12. john lucas

    john lucas

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    What I find is the angle of the arm on the Wolverine affects the side grind or the wings. Changing that shifts how far back the wings grind and somewhat how acute the cutting edge is. Then nose angle also changes the wings a little so you kind of have to deal with both. For a while I played with the length of the moveable arm when I was building my own jigs. That didn't seem to matter much unless you were really trying to be exact in matching a grind.
     
  13. Matt Reagan

    Matt Reagan

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    Dave,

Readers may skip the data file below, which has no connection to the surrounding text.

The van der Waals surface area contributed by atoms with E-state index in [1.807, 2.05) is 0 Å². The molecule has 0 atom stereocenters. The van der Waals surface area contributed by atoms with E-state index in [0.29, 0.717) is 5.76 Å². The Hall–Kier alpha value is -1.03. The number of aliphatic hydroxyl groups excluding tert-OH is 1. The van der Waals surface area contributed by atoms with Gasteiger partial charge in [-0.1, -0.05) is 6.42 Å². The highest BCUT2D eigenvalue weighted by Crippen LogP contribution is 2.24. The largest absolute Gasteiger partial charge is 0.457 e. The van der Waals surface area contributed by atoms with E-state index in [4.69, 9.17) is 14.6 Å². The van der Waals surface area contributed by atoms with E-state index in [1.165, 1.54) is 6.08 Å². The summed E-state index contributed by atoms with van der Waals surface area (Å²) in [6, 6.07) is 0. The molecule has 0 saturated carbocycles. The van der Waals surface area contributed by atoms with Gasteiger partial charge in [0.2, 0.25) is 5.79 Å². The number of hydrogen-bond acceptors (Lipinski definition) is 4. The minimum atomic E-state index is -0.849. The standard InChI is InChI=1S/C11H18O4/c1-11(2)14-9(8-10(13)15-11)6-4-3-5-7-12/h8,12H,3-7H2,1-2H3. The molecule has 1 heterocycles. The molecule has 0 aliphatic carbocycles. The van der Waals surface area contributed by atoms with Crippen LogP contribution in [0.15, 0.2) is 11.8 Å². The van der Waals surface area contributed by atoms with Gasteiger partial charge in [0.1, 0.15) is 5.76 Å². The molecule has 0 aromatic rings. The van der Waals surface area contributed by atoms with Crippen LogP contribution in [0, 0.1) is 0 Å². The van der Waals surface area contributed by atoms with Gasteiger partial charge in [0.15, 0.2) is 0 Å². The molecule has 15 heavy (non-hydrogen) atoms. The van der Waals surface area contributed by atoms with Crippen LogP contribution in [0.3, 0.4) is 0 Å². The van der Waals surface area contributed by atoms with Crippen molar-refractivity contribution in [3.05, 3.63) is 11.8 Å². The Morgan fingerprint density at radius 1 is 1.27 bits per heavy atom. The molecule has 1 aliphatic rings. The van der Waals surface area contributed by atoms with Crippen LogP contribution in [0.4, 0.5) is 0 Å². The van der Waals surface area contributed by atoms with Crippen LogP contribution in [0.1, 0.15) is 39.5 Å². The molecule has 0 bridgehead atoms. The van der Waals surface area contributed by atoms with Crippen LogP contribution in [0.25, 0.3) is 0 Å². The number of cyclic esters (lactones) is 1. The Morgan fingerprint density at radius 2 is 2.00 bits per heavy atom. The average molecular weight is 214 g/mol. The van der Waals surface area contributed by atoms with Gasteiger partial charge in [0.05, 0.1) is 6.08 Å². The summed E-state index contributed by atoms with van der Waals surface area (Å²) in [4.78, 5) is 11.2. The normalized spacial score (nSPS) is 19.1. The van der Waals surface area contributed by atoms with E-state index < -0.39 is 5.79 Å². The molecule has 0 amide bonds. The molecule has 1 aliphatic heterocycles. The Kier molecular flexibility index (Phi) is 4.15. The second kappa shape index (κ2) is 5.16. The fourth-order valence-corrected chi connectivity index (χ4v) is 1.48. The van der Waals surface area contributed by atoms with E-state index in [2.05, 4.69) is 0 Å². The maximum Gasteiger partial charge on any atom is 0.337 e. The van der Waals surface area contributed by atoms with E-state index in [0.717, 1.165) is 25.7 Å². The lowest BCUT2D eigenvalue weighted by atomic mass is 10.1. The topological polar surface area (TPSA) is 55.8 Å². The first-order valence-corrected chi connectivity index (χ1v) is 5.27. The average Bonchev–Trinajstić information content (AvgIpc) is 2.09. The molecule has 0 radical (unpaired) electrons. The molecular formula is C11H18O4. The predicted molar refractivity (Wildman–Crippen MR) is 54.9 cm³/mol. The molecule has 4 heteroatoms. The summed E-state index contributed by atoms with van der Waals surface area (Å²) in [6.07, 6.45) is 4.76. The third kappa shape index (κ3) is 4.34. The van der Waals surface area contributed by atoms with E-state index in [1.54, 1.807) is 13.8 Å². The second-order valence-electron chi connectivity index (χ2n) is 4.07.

I took a class with Stuart a year ago. I've been using the wolverine exactly as John displays above. Stuart thought it was fine. Wish I could take that class again.

    Matt
     
  14. john lucas

    john lucas

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    that's good to know Dave. Next time it needs sharpening I may try using the jig just to see. I've gotten pretty good at hand sharpening that tool now. I use my Robo Rest and have scribed lines on it at 45 degrees to help align the tool.
     
  15. Dave Fritz

    Dave Fritz

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    Thank you both. I set it as you described and it works really well. I too have the robo rest and checked and the 40 degree setting is spot on with it. As I gain more confidence I may try to hand sharpen but I'd rather spend my time making things.
     
  16. Kevin Campbell

    Kevin Campbell